Also, I've been told repeatedly that a tourist visa cannot be "converted" into a work visa. If you stay a bit in Switzerland, and find work, you'll have to go back to the USA while the papers are being done. Then once they are done, you go to the nearest Swiss consulate/embassy and you get a "D" visa in your passport and a date by which you must enter Switzerland. Btw, while your papers are being processed, you must not be in Switzerland. Once you get the "D" visa, you can go to Switzerland immediately (the time you spent as a tourist no longer matters at this point). Then you come here, enter with the visa, afterwards go to the local administrative office and get your ID (until you do this you have to stay put in Switzerland; no travelling; this can take up to 2 months, but usually is shorter than 1 month).

Here you can find different types of permits for foreigners:
http://www.bfm.admin.ch/content/bfm/...t_eu_efta.html

The L permit is if you are staying less than a year; the B permit is for multi-year stays and is renewed every year; the C permit is a "permanent" residence permit.

L permits are easier to get than B permits. If the company offers you a contract for less than 12 months, and you are fairly qualified, you should be able to get an L permit. Then, if you wish to stay longer, the company can offer you a multiyear contract and then start to procedure to convert your L permit to a B permit - but this can take several months and there is no guarantee you will be accepted. Also, if your L permit runs out while the B permit process is ongoing, you can usually get the L extended and continue working during that time.

If you get a multiyear contract offer immediately, you must immediately get a B permit, and this is probably more difficult and time-consuming than the L.

Remember that work permits must be approved by 2 levels of government (Canton and Federal) which have basically discretionary power to refuse you. Even you fulfill all conditions laid out in some document somewhere they can still say no.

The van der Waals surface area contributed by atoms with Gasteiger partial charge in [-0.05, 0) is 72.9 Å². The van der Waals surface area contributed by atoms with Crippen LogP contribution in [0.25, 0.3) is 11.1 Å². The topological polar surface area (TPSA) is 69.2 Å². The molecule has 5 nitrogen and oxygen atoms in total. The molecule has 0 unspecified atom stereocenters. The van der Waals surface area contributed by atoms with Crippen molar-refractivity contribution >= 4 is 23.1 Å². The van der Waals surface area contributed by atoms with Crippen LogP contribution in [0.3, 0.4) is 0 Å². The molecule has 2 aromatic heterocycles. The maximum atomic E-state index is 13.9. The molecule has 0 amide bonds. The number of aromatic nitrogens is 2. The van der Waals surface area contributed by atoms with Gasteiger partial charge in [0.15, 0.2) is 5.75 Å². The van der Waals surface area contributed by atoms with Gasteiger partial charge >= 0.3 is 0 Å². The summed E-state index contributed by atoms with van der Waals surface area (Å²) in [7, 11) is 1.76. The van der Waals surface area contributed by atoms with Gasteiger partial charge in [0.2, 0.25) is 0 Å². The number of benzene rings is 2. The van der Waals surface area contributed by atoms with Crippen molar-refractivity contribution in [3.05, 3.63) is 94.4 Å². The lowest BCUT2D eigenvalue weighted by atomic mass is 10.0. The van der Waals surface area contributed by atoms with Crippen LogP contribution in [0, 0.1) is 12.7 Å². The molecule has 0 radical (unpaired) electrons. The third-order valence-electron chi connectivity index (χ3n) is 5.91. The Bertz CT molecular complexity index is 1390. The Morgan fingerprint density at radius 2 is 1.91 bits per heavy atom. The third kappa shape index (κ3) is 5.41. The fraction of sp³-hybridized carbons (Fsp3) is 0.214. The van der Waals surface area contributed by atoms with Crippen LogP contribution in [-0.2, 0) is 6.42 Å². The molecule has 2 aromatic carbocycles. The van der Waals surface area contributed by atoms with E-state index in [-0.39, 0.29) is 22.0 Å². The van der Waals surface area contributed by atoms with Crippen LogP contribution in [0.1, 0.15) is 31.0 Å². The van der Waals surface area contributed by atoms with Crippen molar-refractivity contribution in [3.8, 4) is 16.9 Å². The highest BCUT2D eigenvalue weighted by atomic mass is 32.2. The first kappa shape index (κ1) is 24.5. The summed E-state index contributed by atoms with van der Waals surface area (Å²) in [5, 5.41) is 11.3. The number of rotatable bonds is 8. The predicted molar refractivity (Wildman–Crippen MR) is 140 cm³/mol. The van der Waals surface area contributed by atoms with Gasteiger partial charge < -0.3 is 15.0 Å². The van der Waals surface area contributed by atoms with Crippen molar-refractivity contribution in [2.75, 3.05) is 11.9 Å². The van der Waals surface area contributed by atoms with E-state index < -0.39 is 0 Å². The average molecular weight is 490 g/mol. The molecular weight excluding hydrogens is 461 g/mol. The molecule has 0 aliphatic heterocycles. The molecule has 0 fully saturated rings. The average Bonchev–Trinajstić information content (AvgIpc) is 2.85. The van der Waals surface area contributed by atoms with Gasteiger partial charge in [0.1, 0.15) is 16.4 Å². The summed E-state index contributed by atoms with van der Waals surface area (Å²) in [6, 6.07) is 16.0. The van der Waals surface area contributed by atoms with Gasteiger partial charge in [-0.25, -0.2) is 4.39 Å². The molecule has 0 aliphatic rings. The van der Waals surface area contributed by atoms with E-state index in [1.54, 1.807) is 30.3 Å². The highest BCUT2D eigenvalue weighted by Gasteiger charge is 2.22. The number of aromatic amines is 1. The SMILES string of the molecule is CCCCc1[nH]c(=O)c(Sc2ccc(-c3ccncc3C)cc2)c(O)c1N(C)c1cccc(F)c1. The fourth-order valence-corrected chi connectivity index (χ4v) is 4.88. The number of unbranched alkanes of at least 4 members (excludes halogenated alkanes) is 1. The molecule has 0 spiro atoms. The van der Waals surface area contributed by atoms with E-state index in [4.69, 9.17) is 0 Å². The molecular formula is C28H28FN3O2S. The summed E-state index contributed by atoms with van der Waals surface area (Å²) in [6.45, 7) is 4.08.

I know a guy who has been well-employed in Switzerland for years, fulfilled all laid out conditions, but when he applied to change his B permit to a C permit, he was rejected, no particular explanation given.

Here is more info about work permits:
http://www.bfm.admin.ch/content/bfm/...gehoerige.html
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  #5  
Old 30.07.2011, 10:08
swissbob
 
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Re: Work Visa

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Also, I've been told repeatedly that a tourist visa cannot be "converted" into a work visa. If you stay a bit in Switzerland, and find work, you'll have to go back to the USA while the papers are being done...... Btw, while your papers are being processed, you must not be in Switzerland.......
Technically but in practice not necessary. There are man in this forum that have managed by collecting their visa from the French or German Swiss consulates.

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....... afterwards go to the local administrative office and get your ID (until you do this you have to stay put in Switzerland; no travelling
Not so.

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The L permit is if you are staying less than a year;
Not at all - L permits can also be renewed on a yearly basis .

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the B permit is for multi-year stays and is renewed every year;
or even for a one year stay - it all depends .

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L permits are easier to get than B permits.
This would only apply to short term (up to 4 months) L permits. For an L permit covered by the quota scheme the procedure is exactly the same as for a B permit.


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If the company offers you a contract for less than 12 months, and you are fairly qualified, you should be able to get an L permit. Then, if you wish to stay longer, the company can offer you a multiyear contract and then start to procedure to convert your L permit to a B permit
The gov't is cracking down hard on this type of thing - chances of success currently very slim.

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If you get a multiyear contract offer immediately, you must immediately get a B permit
Not so. An L for the first 2 years is becoming the norm.

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, and this is probably more difficult and time-consuming than the L.
Not really.

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I know a guy who has been well-employed in Switzerland for years, fulfilled all laid out conditions, but when he applied to change his B permit to a C permit, he was rejected, no particular explanation given.
An explanation has to be given - guess your acquaintance didn't fully inform you .
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  #6  
Old 30.07.2011, 11:51
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Re: Work Visa